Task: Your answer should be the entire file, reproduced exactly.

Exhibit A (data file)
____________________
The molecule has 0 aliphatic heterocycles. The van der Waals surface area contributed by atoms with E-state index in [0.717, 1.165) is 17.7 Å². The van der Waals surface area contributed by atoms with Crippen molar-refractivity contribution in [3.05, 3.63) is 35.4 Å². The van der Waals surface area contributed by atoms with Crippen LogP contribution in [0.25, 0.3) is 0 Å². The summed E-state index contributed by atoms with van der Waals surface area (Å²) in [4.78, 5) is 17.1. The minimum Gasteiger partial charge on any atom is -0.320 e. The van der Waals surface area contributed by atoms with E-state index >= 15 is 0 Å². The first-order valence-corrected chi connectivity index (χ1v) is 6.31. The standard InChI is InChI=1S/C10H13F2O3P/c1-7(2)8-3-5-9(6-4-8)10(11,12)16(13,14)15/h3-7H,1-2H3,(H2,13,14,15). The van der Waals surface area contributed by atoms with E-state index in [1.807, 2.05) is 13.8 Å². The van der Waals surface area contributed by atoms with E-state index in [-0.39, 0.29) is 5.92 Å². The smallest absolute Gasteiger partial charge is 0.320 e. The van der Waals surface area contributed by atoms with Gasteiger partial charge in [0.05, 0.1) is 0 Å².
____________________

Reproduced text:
The molecule has 0 aliphatic heterocycles. The van der Waals surface area contributed by atoms with E-state index in [0.717, 1.165) is 17.7 Å². The van der Waals surface area contributed by atoms with Crippen molar-refractivity contribution in [3.05, 3.63) is 35.4 Å². The van der Waals surface area contributed by atoms with Crippen LogP contribution in [0.25, 0.3) is 0 Å². The summed E-state index contributed by atoms with van der Waals surface area (Å²) in [4.78, 5) is 17.1. The minimum Gasteiger partial charge on any atom is -0.320 e. The van der Waals surface area contributed by atoms with E-state index >= 15 is 0 Å². The first-order valence-corrected chi connectivity index (χ1v) is 6.31. The standard InChI is InChI=1S/C10H13F2O3P/c1-7(2)8-3-5-9(6-4-8)10(11,12)16(13,14)15/h3-7H,1-2H3,(H2,13,14,15). The van der Waals surface area contributed by atoms with E-state index in [1.807, 2.05) is 13.8 Å². The van der Waals surface area contributed by atoms with E-state index in [-0.39, 0.29) is 5.92 Å². The smallest absolute Gasteiger partial charge is 0.320 e. The van der Waals surface area contributed by atoms with Gasteiger partial charge in [0.05, 0.1) is 0 Å².